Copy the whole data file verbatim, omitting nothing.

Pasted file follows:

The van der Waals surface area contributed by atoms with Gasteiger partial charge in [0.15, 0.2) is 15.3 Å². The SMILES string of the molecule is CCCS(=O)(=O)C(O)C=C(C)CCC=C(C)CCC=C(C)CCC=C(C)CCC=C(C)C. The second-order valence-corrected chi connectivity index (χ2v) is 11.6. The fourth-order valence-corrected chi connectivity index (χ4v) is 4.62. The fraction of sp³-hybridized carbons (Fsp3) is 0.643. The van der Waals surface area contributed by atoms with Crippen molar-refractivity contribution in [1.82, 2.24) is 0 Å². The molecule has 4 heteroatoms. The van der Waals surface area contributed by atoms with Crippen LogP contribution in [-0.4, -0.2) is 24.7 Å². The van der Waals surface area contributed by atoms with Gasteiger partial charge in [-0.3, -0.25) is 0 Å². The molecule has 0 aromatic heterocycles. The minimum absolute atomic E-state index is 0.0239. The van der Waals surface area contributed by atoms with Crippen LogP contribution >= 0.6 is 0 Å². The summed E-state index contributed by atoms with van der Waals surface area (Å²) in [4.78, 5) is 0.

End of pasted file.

The van der Waals surface area contributed by atoms with Gasteiger partial charge in [0.15, 0.2) is 15.3 Å². The SMILES string of the molecule is CCCS(=O)(=O)C(O)C=C(C)CCC=C(C)CCC=C(C)CCC=C(C)CCC=C(C)C. The second-order valence-corrected chi connectivity index (χ2v) is 11.6. The fourth-order valence-corrected chi connectivity index (χ4v) is 4.62. The fraction of sp³-hybridized carbons (Fsp3) is 0.643. The van der Waals surface area contributed by atoms with Crippen molar-refractivity contribution in [1.82, 2.24) is 0 Å². The molecule has 4 heteroatoms. The van der Waals surface area contributed by atoms with Crippen LogP contribution in [-0.4, -0.2) is 24.7 Å². The van der Waals surface area contributed by atoms with Gasteiger partial charge in [-0.3, -0.25) is 0 Å². The molecule has 0 aromatic heterocycles. The minimum absolute atomic E-state index is 0.0239. The van der Waals surface area contributed by atoms with Crippen LogP contribution >= 0.6 is 0 Å². The summed E-state index contributed by atoms with van der Waals surface area (Å²) in [4.78, 5) is 0.